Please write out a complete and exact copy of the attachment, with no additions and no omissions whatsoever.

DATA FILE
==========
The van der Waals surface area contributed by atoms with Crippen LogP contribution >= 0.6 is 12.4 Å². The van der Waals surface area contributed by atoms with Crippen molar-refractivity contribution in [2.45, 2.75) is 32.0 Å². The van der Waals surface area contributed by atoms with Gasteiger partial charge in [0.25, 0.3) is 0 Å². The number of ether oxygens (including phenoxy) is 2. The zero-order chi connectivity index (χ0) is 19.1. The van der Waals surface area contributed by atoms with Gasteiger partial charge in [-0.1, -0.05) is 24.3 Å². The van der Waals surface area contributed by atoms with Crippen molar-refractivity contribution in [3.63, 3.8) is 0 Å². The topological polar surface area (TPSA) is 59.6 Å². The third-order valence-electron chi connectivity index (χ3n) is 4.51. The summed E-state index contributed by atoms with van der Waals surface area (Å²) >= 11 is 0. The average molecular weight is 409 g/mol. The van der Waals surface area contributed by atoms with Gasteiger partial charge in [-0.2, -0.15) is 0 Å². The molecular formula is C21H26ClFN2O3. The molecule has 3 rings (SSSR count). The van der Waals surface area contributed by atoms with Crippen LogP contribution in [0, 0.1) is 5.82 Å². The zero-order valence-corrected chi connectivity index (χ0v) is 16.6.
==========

The van der Waals surface area contributed by atoms with Crippen LogP contribution >= 0.6 is 12.4 Å². The van der Waals surface area contributed by atoms with Crippen molar-refractivity contribution in [2.45, 2.75) is 32.0 Å². The van der Waals surface area contributed by atoms with Gasteiger partial charge in [0.25, 0.3) is 0 Å². The number of ether oxygens (including phenoxy) is 2. The zero-order chi connectivity index (χ0) is 19.1. The van der Waals surface area contributed by atoms with Gasteiger partial charge in [-0.1, -0.05) is 24.3 Å². The van der Waals surface area contributed by atoms with Crippen molar-refractivity contribution in [3.63, 3.8) is 0 Å². The topological polar surface area (TPSA) is 59.6 Å². The third-order valence-electron chi connectivity index (χ3n) is 4.51. The summed E-state index contributed by atoms with van der Waals surface area (Å²) >= 11 is 0. The average molecular weight is 409 g/mol. The van der Waals surface area contributed by atoms with Gasteiger partial charge in [-0.2, -0.15) is 0 Å². The molecular formula is C21H26ClFN2O3. The molecule has 3 rings (SSSR count). The van der Waals surface area contributed by atoms with Crippen LogP contribution in [0, 0.1) is 5.82 Å². The zero-order valence-corrected chi connectivity index (χ0v) is 16.6.